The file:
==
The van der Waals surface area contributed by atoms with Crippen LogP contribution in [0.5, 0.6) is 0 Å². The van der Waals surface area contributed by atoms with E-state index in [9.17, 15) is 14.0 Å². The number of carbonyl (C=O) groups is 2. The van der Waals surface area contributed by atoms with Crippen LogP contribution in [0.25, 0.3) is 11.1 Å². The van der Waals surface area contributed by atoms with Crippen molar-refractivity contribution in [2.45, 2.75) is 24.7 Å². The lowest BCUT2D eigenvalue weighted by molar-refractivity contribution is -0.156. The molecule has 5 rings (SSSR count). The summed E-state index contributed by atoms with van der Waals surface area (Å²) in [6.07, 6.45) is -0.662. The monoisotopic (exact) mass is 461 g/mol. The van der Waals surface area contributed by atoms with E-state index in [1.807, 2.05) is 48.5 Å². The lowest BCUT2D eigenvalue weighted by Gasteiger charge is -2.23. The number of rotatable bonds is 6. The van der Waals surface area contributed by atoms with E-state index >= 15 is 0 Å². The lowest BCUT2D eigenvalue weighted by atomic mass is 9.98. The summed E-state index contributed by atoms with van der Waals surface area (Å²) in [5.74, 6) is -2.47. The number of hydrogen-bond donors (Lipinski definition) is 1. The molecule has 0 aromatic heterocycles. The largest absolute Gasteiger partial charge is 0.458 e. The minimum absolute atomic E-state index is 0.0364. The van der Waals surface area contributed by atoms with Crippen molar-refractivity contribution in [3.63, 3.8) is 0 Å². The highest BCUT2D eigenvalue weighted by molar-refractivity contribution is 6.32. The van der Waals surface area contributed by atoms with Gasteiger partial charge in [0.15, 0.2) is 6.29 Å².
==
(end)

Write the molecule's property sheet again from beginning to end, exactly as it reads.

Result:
The van der Waals surface area contributed by atoms with Crippen LogP contribution in [0.5, 0.6) is 0 Å². The van der Waals surface area contributed by atoms with E-state index in [9.17, 15) is 14.0 Å². The number of carbonyl (C=O) groups is 2. The van der Waals surface area contributed by atoms with Crippen LogP contribution in [0.25, 0.3) is 11.1 Å². The van der Waals surface area contributed by atoms with Crippen molar-refractivity contribution in [2.45, 2.75) is 24.7 Å². The lowest BCUT2D eigenvalue weighted by molar-refractivity contribution is -0.156. The molecule has 5 rings (SSSR count). The summed E-state index contributed by atoms with van der Waals surface area (Å²) in [6.07, 6.45) is -0.662. The monoisotopic (exact) mass is 461 g/mol. The van der Waals surface area contributed by atoms with E-state index in [1.807, 2.05) is 48.5 Å². The lowest BCUT2D eigenvalue weighted by Gasteiger charge is -2.23. The number of rotatable bonds is 6. The van der Waals surface area contributed by atoms with E-state index >= 15 is 0 Å². The lowest BCUT2D eigenvalue weighted by atomic mass is 9.98. The summed E-state index contributed by atoms with van der Waals surface area (Å²) in [5.74, 6) is -2.47. The number of hydrogen-bond donors (Lipinski definition) is 1. The molecule has 0 aromatic heterocycles. The largest absolute Gasteiger partial charge is 0.458 e. The minimum absolute atomic E-state index is 0.0364. The van der Waals surface area contributed by atoms with Crippen molar-refractivity contribution in [3.63, 3.8) is 0 Å². The highest BCUT2D eigenvalue weighted by molar-refractivity contribution is 6.32. The van der Waals surface area contributed by atoms with Gasteiger partial charge in [0.15, 0.2) is 6.29 Å².